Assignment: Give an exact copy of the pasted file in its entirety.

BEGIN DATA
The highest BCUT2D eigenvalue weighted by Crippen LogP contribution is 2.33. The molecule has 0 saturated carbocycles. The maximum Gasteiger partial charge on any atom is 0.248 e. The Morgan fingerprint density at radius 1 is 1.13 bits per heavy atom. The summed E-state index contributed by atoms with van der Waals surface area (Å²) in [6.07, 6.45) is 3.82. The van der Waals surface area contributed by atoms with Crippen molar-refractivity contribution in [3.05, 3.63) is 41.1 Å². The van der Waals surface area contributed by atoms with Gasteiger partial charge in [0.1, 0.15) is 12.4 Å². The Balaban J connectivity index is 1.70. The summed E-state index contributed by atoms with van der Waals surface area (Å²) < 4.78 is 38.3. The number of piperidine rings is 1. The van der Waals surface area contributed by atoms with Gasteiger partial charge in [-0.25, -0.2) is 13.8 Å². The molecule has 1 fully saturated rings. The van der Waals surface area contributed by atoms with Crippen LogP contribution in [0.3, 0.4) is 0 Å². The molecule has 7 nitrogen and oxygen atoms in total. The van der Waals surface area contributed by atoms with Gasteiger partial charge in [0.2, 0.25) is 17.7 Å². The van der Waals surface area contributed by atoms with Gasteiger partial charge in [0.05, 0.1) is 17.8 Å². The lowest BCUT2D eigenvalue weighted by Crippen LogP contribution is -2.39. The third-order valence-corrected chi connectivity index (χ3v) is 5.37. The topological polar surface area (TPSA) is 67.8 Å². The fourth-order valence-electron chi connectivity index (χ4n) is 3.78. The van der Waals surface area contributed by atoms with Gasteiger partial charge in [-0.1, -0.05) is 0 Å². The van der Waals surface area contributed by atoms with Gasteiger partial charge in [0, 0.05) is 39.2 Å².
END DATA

The highest BCUT2D eigenvalue weighted by Crippen LogP contribution is 2.33. The molecule has 0 saturated carbocycles. The maximum Gasteiger partial charge on any atom is 0.248 e. The Morgan fingerprint density at radius 1 is 1.13 bits per heavy atom. The summed E-state index contributed by atoms with van der Waals surface area (Å²) in [6.07, 6.45) is 3.82. The van der Waals surface area contributed by atoms with Crippen molar-refractivity contribution in [3.05, 3.63) is 41.1 Å². The van der Waals surface area contributed by atoms with Gasteiger partial charge in [0.1, 0.15) is 12.4 Å². The Balaban J connectivity index is 1.70. The summed E-state index contributed by atoms with van der Waals surface area (Å²) < 4.78 is 38.3. The number of piperidine rings is 1. The van der Waals surface area contributed by atoms with Gasteiger partial charge in [-0.25, -0.2) is 13.8 Å². The molecule has 1 fully saturated rings. The van der Waals surface area contributed by atoms with Crippen LogP contribution in [0.3, 0.4) is 0 Å². The molecule has 7 nitrogen and oxygen atoms in total. The van der Waals surface area contributed by atoms with Gasteiger partial charge in [0.2, 0.25) is 17.7 Å². The van der Waals surface area contributed by atoms with Gasteiger partial charge in [0.05, 0.1) is 17.8 Å². The lowest BCUT2D eigenvalue weighted by Crippen LogP contribution is -2.39. The third-order valence-corrected chi connectivity index (χ3v) is 5.37. The topological polar surface area (TPSA) is 67.8 Å². The fourth-order valence-electron chi connectivity index (χ4n) is 3.78. The van der Waals surface area contributed by atoms with Gasteiger partial charge in [-0.1, -0.05) is 0 Å². The van der Waals surface area contributed by atoms with Gasteiger partial charge in [0, 0.05) is 39.2 Å².